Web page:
Learning how terrestrial environments responded to past temperature and precipitation variations can help anticipate how these environments will respond to natural climate variability upon which human induced climate change is superimposed. Here we present a detailed multi-proxy analysis of a sediment core from Emerald Lake, located at the montane-subalpine forest transition in west-central Colorado. The record tracks changes in the lake environment, vegetation and fire activity mostly related to climate change for the latest Pleistocene and Holocene, and complements the previously published lake-level reconstruction from the same site. Vegetation and lake level show similar patterns with insolation changes and other regional paleoclimate records for temperature, with coldest conditions during the Younger Dryas (YD), warming in the early Holocene - thermal maximum reached around 6800 cal yr BP – and cooling in the middle and late Holocene. This record also shows how subalpine environments reacted to Holocene moisture dynamics for both summer, related to the North American Monsoon (NAM), and winter precipitation that could be associated with El Niño Southern Oscillation (ENSO), indicating that Emerald Lake was sensitive to long-term and millennial-scale regional and global climate changes. Climatic perturbations, generally cold and/or arid events and low lake levels at ca. 8200, 4200, 1200-1000 cal yr BP influenced the vegetation around Emerald Lake in association with well-known worldwide climatic events.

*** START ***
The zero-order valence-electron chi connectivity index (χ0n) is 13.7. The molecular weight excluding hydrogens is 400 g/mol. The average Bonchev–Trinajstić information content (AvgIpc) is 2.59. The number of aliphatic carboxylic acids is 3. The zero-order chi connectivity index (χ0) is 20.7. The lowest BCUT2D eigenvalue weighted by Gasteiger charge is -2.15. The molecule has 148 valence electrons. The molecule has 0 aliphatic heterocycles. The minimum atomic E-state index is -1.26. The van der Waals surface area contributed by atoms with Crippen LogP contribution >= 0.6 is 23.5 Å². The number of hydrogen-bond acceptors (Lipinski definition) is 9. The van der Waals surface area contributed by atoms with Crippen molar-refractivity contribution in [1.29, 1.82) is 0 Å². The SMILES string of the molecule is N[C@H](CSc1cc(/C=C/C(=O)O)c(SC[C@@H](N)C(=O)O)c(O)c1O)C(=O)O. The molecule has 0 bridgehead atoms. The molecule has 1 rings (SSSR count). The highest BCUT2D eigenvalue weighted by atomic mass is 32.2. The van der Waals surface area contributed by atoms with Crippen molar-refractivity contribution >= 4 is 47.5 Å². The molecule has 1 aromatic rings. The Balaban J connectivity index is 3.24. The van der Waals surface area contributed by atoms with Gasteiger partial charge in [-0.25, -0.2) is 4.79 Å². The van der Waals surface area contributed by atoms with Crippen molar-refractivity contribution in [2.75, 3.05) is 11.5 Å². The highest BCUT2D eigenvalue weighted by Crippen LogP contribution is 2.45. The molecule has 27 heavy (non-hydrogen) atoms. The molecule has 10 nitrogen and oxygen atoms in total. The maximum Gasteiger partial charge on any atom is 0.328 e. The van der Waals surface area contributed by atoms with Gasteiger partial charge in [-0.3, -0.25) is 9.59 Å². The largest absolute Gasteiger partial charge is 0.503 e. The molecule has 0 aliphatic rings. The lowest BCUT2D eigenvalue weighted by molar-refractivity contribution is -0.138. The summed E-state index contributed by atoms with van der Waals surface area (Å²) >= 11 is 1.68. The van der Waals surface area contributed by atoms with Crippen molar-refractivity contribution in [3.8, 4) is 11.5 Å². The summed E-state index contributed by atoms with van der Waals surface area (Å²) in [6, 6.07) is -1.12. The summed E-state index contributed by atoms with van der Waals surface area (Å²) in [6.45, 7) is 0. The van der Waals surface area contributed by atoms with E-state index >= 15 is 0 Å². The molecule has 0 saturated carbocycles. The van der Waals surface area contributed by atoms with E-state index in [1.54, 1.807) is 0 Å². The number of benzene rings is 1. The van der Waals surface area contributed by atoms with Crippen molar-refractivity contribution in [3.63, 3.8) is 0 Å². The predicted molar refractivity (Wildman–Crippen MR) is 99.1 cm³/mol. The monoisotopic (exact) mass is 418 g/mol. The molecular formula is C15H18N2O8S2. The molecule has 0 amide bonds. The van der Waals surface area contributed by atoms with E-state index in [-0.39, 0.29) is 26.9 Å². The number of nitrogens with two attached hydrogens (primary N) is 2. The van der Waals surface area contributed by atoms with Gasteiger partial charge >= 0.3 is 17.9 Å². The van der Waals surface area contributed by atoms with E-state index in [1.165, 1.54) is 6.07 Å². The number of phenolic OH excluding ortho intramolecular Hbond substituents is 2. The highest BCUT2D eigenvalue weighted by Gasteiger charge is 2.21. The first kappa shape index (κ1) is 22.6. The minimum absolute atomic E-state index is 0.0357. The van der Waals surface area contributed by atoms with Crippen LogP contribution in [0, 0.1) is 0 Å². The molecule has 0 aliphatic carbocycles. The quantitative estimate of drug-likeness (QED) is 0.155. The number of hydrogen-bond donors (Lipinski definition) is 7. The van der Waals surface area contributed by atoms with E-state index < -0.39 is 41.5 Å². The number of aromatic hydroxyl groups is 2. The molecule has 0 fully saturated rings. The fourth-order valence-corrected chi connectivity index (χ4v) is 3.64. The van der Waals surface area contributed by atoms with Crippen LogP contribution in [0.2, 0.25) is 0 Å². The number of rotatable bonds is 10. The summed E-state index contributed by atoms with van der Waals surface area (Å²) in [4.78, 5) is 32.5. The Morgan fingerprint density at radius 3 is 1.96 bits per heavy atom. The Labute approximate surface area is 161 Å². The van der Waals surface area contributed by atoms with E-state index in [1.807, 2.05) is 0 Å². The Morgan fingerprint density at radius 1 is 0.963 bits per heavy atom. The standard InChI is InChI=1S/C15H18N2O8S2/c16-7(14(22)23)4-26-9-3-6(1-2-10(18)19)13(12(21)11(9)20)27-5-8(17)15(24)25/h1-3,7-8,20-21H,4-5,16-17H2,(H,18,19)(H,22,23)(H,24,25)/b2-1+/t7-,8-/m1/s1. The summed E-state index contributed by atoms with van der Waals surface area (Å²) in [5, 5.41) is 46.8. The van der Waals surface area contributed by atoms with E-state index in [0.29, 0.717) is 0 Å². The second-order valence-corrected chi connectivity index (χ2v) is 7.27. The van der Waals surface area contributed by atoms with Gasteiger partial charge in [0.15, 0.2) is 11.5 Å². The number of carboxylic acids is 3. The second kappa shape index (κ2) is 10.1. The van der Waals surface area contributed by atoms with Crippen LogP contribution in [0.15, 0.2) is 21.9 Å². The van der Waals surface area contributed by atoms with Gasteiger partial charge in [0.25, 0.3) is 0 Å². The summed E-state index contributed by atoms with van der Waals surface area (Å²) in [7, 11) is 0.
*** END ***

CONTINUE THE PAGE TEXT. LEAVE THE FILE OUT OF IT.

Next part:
Bibliographical noteFunding Information:
Support for the present study derives from the US Geological Survey's Western Mountain Initiative Cooperative Agreement No. 99CRAG0019 to RSA; project P11-RNM 7332 funded by Consejería de Economía, Innovacion, Ciencia y Empleo de la Junta de Andalucia ; the projects CGL2013-47038-R and CGL2017-85415-R funded by Ministerio de Economía y Competitividad of Spain and Fondo Europeo de Desarrollo Regional FEDER ; and the research group RNM-190 (Junta de Andalucía) (all to GJM). We thank Craig Allen (USGS) for his unwavering support of our research; Amy Martin and Taylor Joyal for helping with the Emerald Lake fieldwork; Doug Hammond (USC) for determining the 210 Pb ages of Emerald EL-07-01 core; and Nick McKay (NAU) for the use of his hyperspectral camera.
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